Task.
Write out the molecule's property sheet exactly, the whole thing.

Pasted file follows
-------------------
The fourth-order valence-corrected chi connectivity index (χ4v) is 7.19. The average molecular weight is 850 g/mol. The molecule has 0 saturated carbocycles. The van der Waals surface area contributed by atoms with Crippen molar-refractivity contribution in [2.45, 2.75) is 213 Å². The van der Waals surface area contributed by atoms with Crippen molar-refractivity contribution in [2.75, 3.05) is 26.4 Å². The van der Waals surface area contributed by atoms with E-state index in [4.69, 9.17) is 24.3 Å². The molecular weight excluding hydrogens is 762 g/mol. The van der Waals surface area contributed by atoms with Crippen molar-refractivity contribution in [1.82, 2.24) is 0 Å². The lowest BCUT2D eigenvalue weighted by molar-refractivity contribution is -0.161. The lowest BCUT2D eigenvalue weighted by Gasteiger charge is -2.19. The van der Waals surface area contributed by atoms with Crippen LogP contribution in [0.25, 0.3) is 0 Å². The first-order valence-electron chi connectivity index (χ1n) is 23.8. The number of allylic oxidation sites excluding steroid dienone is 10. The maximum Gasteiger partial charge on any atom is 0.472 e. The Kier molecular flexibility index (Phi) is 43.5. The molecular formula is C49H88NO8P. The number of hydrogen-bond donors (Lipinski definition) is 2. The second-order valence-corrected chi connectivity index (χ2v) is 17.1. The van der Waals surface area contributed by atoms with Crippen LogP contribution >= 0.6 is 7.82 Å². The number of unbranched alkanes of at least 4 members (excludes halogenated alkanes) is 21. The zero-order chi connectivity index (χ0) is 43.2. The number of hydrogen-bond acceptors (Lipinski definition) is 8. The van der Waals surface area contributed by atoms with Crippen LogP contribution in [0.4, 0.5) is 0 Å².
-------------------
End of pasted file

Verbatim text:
The fourth-order valence-corrected chi connectivity index (χ4v) is 7.19. The average molecular weight is 850 g/mol. The molecule has 0 saturated carbocycles. The van der Waals surface area contributed by atoms with Crippen molar-refractivity contribution in [2.45, 2.75) is 213 Å². The van der Waals surface area contributed by atoms with Crippen molar-refractivity contribution in [2.75, 3.05) is 26.4 Å². The van der Waals surface area contributed by atoms with E-state index in [4.69, 9.17) is 24.3 Å². The molecular weight excluding hydrogens is 762 g/mol. The van der Waals surface area contributed by atoms with Crippen molar-refractivity contribution in [1.82, 2.24) is 0 Å². The lowest BCUT2D eigenvalue weighted by molar-refractivity contribution is -0.161. The lowest BCUT2D eigenvalue weighted by Gasteiger charge is -2.19. The van der Waals surface area contributed by atoms with Crippen LogP contribution in [0.25, 0.3) is 0 Å². The first-order valence-electron chi connectivity index (χ1n) is 23.8. The number of allylic oxidation sites excluding steroid dienone is 10. The maximum Gasteiger partial charge on any atom is 0.472 e. The Kier molecular flexibility index (Phi) is 43.5. The molecular formula is C49H88NO8P. The number of hydrogen-bond donors (Lipinski definition) is 2. The second-order valence-corrected chi connectivity index (χ2v) is 17.1. The van der Waals surface area contributed by atoms with Crippen LogP contribution >= 0.6 is 7.82 Å². The number of unbranched alkanes of at least 4 members (excludes halogenated alkanes) is 21. The zero-order chi connectivity index (χ0) is 43.2. The number of hydrogen-bond acceptors (Lipinski definition) is 8. The van der Waals surface area contributed by atoms with Crippen LogP contribution in [0.4, 0.5) is 0 Å².